At The National Archives it is estimated that there to be thousands of documents written by paupers within the record series MH 12. These ego documents (meaning autobiographical writing) take the form of letters, petitions and signed depositions that came into the Local Government Board and its predecessors, the Poor Law Commission and the Poor Law Board. So within one record series documents can be found that set out the pauper experience written by paupers themselves.
These letters and petitions are a fantastic resource for anyone: senior academics researching poverty and society in the 19th century; local historians interested in the history of their area; or indeed someone investigating a pauper from their own family tree.
There is a catch though: they are not easy to find.
Parts of MH 12 are digitised and catalogued to item level 1 (there is a research guide that lists the records that are available in this format). This means that a small proportion of the pauper letters held at the National Archives can be found by browsing the records in Discovery, their catalogue.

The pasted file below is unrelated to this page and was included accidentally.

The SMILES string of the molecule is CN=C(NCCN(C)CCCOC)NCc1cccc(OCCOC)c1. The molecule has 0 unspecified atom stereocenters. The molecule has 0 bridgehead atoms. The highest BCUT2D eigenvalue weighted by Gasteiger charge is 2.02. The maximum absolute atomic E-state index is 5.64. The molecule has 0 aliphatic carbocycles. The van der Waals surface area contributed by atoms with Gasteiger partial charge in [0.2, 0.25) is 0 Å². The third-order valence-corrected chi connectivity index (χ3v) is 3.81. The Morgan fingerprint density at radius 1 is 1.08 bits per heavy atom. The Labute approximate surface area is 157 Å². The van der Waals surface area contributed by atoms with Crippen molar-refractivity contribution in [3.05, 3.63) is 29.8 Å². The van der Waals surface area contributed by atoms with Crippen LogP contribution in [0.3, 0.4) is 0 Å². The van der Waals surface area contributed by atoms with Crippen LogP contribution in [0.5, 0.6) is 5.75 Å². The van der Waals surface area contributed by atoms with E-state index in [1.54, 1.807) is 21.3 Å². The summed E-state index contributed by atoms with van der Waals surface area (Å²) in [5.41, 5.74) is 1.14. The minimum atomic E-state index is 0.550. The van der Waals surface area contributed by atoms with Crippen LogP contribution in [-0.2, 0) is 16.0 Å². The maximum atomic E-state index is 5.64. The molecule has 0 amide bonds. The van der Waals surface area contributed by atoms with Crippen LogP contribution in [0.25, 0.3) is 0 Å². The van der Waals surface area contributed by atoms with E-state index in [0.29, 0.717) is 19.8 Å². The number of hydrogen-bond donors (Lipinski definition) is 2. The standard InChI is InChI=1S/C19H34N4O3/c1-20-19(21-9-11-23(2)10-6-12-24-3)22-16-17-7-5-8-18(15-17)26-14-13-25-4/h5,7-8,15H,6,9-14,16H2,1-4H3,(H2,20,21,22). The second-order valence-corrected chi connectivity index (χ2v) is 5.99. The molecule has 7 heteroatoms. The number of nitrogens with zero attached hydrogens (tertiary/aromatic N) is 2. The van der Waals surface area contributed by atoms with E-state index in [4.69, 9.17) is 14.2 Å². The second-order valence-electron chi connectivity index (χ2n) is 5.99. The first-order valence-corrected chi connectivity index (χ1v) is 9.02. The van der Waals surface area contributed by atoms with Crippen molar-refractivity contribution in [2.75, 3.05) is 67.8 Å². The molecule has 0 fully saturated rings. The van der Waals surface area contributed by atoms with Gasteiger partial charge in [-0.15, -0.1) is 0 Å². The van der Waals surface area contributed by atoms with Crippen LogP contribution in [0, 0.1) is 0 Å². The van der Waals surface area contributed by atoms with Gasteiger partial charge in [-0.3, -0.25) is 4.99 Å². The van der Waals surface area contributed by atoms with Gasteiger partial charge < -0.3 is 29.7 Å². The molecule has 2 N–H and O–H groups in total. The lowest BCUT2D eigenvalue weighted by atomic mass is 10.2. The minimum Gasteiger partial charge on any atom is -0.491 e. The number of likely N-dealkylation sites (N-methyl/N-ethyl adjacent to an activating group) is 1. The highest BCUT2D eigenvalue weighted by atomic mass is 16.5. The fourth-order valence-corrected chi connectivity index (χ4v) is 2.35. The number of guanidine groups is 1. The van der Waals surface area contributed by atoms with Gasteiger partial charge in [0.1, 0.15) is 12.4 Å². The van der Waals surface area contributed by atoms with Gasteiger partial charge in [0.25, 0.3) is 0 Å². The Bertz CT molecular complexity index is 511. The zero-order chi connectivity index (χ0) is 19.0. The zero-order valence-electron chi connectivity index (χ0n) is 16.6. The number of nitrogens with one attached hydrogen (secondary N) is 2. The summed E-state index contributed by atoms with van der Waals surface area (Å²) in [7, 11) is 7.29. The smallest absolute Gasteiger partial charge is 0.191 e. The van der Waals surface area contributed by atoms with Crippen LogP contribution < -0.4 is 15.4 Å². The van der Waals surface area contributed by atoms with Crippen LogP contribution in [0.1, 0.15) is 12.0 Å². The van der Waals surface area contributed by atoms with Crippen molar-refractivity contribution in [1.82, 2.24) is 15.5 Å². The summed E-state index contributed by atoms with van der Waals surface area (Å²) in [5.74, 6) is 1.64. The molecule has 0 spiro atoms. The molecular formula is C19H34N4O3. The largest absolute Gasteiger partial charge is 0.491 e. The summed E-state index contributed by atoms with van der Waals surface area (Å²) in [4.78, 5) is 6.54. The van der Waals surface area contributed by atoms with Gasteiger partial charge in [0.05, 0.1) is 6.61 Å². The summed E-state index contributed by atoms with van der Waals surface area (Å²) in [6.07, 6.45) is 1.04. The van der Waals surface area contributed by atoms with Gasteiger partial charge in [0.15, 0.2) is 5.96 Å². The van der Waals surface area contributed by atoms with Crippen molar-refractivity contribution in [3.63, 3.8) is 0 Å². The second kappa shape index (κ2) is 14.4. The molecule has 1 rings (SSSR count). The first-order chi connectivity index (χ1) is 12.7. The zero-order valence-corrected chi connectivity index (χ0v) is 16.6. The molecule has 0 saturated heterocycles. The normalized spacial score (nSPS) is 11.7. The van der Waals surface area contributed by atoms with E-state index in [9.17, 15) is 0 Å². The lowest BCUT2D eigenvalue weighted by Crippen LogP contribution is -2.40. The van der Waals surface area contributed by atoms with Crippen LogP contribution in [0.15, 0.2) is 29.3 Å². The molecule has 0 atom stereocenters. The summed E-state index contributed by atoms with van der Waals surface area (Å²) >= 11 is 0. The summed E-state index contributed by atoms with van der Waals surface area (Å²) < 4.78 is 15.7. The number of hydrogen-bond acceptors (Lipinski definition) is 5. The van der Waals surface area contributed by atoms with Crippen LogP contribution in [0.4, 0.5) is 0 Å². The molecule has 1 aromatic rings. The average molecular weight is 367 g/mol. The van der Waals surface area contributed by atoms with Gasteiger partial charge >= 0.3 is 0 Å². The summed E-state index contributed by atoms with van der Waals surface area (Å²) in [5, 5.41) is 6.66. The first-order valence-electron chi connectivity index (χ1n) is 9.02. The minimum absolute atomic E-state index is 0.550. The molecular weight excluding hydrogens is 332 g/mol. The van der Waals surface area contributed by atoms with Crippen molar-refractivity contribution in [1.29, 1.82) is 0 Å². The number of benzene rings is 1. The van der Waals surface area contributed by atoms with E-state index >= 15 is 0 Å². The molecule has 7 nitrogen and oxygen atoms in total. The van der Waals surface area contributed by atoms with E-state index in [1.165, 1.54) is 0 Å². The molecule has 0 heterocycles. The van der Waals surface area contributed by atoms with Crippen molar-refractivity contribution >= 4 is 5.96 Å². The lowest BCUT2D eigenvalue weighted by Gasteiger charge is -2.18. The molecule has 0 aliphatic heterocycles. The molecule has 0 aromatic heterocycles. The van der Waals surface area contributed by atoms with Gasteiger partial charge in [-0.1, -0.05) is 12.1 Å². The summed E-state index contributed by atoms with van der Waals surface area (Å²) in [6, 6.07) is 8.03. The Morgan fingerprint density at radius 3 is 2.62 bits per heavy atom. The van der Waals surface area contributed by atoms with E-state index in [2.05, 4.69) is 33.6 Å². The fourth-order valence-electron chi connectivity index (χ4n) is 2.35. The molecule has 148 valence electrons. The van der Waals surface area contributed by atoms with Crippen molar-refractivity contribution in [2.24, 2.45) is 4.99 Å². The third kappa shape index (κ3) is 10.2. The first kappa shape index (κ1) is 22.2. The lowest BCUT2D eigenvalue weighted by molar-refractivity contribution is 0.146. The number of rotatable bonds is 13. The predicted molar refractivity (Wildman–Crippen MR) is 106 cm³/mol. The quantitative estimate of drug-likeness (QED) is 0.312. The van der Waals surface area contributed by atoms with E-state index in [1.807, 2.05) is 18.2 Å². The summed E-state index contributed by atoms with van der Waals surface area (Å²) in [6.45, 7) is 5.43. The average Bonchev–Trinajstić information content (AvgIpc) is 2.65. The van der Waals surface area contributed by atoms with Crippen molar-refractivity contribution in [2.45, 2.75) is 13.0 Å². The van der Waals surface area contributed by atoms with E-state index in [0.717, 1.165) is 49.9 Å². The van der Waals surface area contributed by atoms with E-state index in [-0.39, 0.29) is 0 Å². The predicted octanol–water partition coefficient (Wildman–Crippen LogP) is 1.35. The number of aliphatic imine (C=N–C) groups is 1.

For unions that haven’t been digitised the only option is to leaf through volumes of MH 12 looking for letters that have been written by the poor. With volumes that are approximately 600 folios 2 long this can be a daunting task.
However, there are signs to look out for. One sign is that letters written by paupers can be distinctive; often they are not on headed paper or the draft letter sheet used by the Poor Law Commission/Poor Law Board, and are usually smaller than the pages around them.
There is a free workshop on 7 October at the National Archives to share what they have found so far. During the workshop pauper letters will be put into context and their significance discussed.